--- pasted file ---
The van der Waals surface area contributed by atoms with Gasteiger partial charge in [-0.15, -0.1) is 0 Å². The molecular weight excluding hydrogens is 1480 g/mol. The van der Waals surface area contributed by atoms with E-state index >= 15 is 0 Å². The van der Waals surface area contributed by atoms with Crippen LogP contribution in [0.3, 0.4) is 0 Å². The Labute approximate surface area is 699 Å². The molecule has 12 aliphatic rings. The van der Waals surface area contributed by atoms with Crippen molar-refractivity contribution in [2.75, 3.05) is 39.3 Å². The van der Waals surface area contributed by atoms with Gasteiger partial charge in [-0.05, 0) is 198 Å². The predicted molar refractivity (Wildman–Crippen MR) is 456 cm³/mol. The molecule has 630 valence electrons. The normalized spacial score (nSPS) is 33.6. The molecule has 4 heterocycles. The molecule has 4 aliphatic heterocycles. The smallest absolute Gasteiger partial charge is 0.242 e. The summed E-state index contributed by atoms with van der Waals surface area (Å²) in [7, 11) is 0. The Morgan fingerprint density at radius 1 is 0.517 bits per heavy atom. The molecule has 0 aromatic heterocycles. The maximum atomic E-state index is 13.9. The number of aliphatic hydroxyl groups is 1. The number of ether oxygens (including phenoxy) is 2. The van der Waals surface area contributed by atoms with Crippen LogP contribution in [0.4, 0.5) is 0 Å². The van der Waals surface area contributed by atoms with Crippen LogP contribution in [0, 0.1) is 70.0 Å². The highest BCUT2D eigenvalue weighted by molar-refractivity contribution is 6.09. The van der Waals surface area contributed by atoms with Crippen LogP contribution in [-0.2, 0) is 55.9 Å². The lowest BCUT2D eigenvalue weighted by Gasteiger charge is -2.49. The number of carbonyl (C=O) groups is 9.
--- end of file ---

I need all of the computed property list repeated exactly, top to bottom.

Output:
The van der Waals surface area contributed by atoms with Gasteiger partial charge in [-0.15, -0.1) is 0 Å². The molecular weight excluding hydrogens is 1480 g/mol. The van der Waals surface area contributed by atoms with E-state index >= 15 is 0 Å². The van der Waals surface area contributed by atoms with Crippen LogP contribution in [0.3, 0.4) is 0 Å². The Labute approximate surface area is 699 Å². The molecule has 12 aliphatic rings. The van der Waals surface area contributed by atoms with Crippen molar-refractivity contribution in [2.75, 3.05) is 39.3 Å². The van der Waals surface area contributed by atoms with Gasteiger partial charge in [-0.05, 0) is 198 Å². The predicted molar refractivity (Wildman–Crippen MR) is 456 cm³/mol. The molecule has 630 valence electrons. The normalized spacial score (nSPS) is 33.6. The molecule has 4 heterocycles. The molecule has 4 aliphatic heterocycles. The smallest absolute Gasteiger partial charge is 0.242 e. The summed E-state index contributed by atoms with van der Waals surface area (Å²) in [7, 11) is 0. The Morgan fingerprint density at radius 1 is 0.517 bits per heavy atom. The molecule has 0 aromatic heterocycles. The maximum atomic E-state index is 13.9. The number of aliphatic hydroxyl groups is 1. The number of ether oxygens (including phenoxy) is 2. The van der Waals surface area contributed by atoms with Crippen LogP contribution in [0.4, 0.5) is 0 Å². The van der Waals surface area contributed by atoms with Crippen LogP contribution in [0, 0.1) is 70.0 Å². The highest BCUT2D eigenvalue weighted by molar-refractivity contribution is 6.09. The van der Waals surface area contributed by atoms with Crippen LogP contribution in [-0.2, 0) is 55.9 Å². The lowest BCUT2D eigenvalue weighted by Gasteiger charge is -2.49. The number of carbonyl (C=O) groups is 9.